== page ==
Finally, HATs will not be waiting until they are dissolved to dispose of the property. They will be doing so throughout their lifetime as improvement work is completed and as sensible disposal options can be considered. When local authorities consider whether they wish to buy back property from HATs they are likely to be doing so against the background of rather smaller packages than the overall quantity of the stock originally transferred. The views of the tenants might well have changed in the interim. We shall offer them a choice. If the local authority is willing, arrangements can be made at the time.

8.15 p.m.

Lord McIntosh of Haringey

Perhaps I may take that last point first. The Minister certainly convinced me that the drafting of my amendment is defective in that it says that the full cost to the authority of buying a property should be added to the expenditure prescribed under Part VIII of the Local Government, Planning and Land Act 1980. He quite rightly pointed out that the local authority will already have had a capital receipt from the disposal of the property to the housing action trust. Therefore I feel that I should withdraw the amendment in order to find a way to reflect the net cost to a local authority rather than the gross cost.

I shall certainly withdraw the amendment on that basis. However, I must warn the Minister that the Government will make life extraordinarily difficult for themselves if they deny the right for a HAT area tenant to return to a local authority. As I know from my experience this morning, tenants feel very strongly on this point. The Minister will learn about this when he comes to meet the tenants and when the ballot procedure which has been agreed this afternoon has been implemented. He will find great difficulty in persuading tenants of the virtues of HATs unless he can give the kind of assurance which I was seeking in the amendment. I shall return to the matter in a different form at a later stage. However, for the present, I beg leave to withdraw the amendment.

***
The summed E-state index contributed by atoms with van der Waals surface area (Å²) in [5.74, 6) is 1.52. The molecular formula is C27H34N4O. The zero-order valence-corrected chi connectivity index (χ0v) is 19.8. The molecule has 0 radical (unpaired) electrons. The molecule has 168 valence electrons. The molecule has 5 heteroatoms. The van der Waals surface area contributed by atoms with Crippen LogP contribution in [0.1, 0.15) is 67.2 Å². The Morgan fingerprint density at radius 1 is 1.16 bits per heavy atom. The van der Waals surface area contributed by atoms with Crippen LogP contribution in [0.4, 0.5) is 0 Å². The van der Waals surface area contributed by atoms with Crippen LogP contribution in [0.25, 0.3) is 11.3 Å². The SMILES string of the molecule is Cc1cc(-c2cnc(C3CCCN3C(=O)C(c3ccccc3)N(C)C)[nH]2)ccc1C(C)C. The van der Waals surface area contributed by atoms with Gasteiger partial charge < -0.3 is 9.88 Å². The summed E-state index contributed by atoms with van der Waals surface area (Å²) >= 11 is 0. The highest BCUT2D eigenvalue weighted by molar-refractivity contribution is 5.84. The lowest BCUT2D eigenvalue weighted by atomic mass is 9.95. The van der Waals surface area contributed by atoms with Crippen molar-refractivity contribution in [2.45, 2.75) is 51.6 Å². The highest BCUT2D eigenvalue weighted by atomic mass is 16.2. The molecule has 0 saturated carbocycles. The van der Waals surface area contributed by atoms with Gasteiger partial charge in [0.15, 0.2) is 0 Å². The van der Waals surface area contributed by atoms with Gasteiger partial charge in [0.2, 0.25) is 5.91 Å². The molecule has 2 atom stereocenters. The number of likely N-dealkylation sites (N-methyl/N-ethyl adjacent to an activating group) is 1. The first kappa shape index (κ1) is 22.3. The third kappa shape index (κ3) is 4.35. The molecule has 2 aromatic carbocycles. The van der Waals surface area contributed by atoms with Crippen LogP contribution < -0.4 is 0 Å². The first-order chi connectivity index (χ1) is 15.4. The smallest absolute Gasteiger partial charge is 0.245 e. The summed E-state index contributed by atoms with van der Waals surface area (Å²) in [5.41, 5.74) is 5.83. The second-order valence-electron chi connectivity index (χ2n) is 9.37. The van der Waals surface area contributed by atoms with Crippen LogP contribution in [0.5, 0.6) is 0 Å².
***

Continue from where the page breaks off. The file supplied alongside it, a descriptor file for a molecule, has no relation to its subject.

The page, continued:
Amendment, by leave, wihdrawn.

Lord Graham of Edmonton moved Amendment No. 125C: Page 64, line 23, leave out subsection (8) and insert— ("() For the purposes of section 106A and Schedule 3A of the Housing Act 1985 a housing action trust shall be considered to be a local authority").

The noble Lord said: I hope to make the right speech to the right amendment. I want the Minister to realise that tenants will feel like shuttlecocks. Regardless of the fact that they are happy living where they are and are content with their present landlord they may find themselves in HATs where for a period they will be subject to the management and to the direction and control of what will be for them an alien body. When the HAT has completed its work and carried out its remit and, we hope, has brightened the environs of the properties, who will become the new landlords of the enlarged, enriched and enlivened HAT area?